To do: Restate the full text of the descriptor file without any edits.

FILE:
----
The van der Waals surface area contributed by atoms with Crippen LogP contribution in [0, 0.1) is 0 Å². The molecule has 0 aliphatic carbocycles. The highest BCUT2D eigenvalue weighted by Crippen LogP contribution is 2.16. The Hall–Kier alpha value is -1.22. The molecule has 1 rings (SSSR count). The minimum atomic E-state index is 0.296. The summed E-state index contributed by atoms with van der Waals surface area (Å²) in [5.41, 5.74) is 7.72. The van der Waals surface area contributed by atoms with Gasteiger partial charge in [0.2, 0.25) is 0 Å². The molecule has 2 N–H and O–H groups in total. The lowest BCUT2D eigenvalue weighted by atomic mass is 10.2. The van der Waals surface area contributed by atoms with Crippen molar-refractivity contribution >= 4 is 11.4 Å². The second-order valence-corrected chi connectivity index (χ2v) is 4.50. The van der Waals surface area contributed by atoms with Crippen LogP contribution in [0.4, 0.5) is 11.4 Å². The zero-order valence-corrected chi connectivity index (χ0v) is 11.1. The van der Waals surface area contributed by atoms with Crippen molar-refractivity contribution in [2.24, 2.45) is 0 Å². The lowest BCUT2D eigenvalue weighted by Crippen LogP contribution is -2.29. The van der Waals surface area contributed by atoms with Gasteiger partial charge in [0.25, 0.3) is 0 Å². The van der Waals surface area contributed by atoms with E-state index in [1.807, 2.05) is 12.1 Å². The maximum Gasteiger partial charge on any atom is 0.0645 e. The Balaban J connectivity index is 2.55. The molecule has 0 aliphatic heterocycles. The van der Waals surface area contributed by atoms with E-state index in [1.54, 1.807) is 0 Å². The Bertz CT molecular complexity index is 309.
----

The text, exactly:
The van der Waals surface area contributed by atoms with Crippen LogP contribution in [0, 0.1) is 0 Å². The molecule has 0 aliphatic carbocycles. The highest BCUT2D eigenvalue weighted by Crippen LogP contribution is 2.16. The Hall–Kier alpha value is -1.22. The molecule has 1 rings (SSSR count). The minimum atomic E-state index is 0.296. The summed E-state index contributed by atoms with van der Waals surface area (Å²) in [5.41, 5.74) is 7.72. The van der Waals surface area contributed by atoms with Gasteiger partial charge in [0.2, 0.25) is 0 Å². The molecule has 2 N–H and O–H groups in total. The lowest BCUT2D eigenvalue weighted by atomic mass is 10.2. The van der Waals surface area contributed by atoms with Crippen molar-refractivity contribution >= 4 is 11.4 Å². The second-order valence-corrected chi connectivity index (χ2v) is 4.50. The van der Waals surface area contributed by atoms with Crippen LogP contribution in [0.4, 0.5) is 11.4 Å². The zero-order valence-corrected chi connectivity index (χ0v) is 11.1. The van der Waals surface area contributed by atoms with Crippen molar-refractivity contribution in [2.24, 2.45) is 0 Å². The lowest BCUT2D eigenvalue weighted by Crippen LogP contribution is -2.29. The van der Waals surface area contributed by atoms with Gasteiger partial charge in [0.25, 0.3) is 0 Å². The van der Waals surface area contributed by atoms with E-state index in [1.807, 2.05) is 12.1 Å². The maximum Gasteiger partial charge on any atom is 0.0645 e. The Balaban J connectivity index is 2.55. The molecule has 0 aliphatic heterocycles. The van der Waals surface area contributed by atoms with E-state index in [1.54, 1.807) is 0 Å². The Bertz CT molecular complexity index is 309.